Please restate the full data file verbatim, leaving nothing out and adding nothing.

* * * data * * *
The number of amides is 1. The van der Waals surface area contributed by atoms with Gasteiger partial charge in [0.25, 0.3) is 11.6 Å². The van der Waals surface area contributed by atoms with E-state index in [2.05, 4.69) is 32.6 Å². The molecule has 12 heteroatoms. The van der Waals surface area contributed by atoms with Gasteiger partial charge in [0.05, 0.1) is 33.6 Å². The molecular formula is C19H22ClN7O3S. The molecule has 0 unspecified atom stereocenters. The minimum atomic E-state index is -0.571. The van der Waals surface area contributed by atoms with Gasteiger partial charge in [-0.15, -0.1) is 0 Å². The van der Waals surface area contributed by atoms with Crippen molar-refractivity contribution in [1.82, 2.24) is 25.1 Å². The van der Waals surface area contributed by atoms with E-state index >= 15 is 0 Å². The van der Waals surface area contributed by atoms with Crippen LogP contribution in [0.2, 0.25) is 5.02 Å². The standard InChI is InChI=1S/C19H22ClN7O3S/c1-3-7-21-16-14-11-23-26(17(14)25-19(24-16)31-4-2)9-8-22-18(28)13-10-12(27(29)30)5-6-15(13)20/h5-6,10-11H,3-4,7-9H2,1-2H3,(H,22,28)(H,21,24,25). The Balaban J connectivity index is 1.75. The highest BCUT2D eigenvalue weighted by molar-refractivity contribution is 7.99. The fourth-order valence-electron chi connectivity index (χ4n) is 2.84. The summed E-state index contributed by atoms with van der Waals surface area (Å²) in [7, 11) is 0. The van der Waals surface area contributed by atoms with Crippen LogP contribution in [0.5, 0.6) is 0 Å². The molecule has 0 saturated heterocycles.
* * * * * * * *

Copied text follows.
The number of amides is 1. The van der Waals surface area contributed by atoms with Gasteiger partial charge in [0.25, 0.3) is 11.6 Å². The van der Waals surface area contributed by atoms with E-state index in [2.05, 4.69) is 32.6 Å². The molecule has 12 heteroatoms. The van der Waals surface area contributed by atoms with Gasteiger partial charge in [0.05, 0.1) is 33.6 Å². The molecular formula is C19H22ClN7O3S. The molecule has 0 unspecified atom stereocenters. The minimum atomic E-state index is -0.571. The van der Waals surface area contributed by atoms with Gasteiger partial charge in [-0.15, -0.1) is 0 Å². The van der Waals surface area contributed by atoms with Crippen molar-refractivity contribution in [1.82, 2.24) is 25.1 Å². The van der Waals surface area contributed by atoms with E-state index >= 15 is 0 Å². The van der Waals surface area contributed by atoms with Crippen LogP contribution in [0.2, 0.25) is 5.02 Å². The standard InChI is InChI=1S/C19H22ClN7O3S/c1-3-7-21-16-14-11-23-26(17(14)25-19(24-16)31-4-2)9-8-22-18(28)13-10-12(27(29)30)5-6-15(13)20/h5-6,10-11H,3-4,7-9H2,1-2H3,(H,22,28)(H,21,24,25). The Balaban J connectivity index is 1.75. The highest BCUT2D eigenvalue weighted by molar-refractivity contribution is 7.99. The fourth-order valence-electron chi connectivity index (χ4n) is 2.84. The summed E-state index contributed by atoms with van der Waals surface area (Å²) in [7, 11) is 0. The van der Waals surface area contributed by atoms with Crippen LogP contribution in [0.5, 0.6) is 0 Å². The molecule has 0 saturated heterocycles.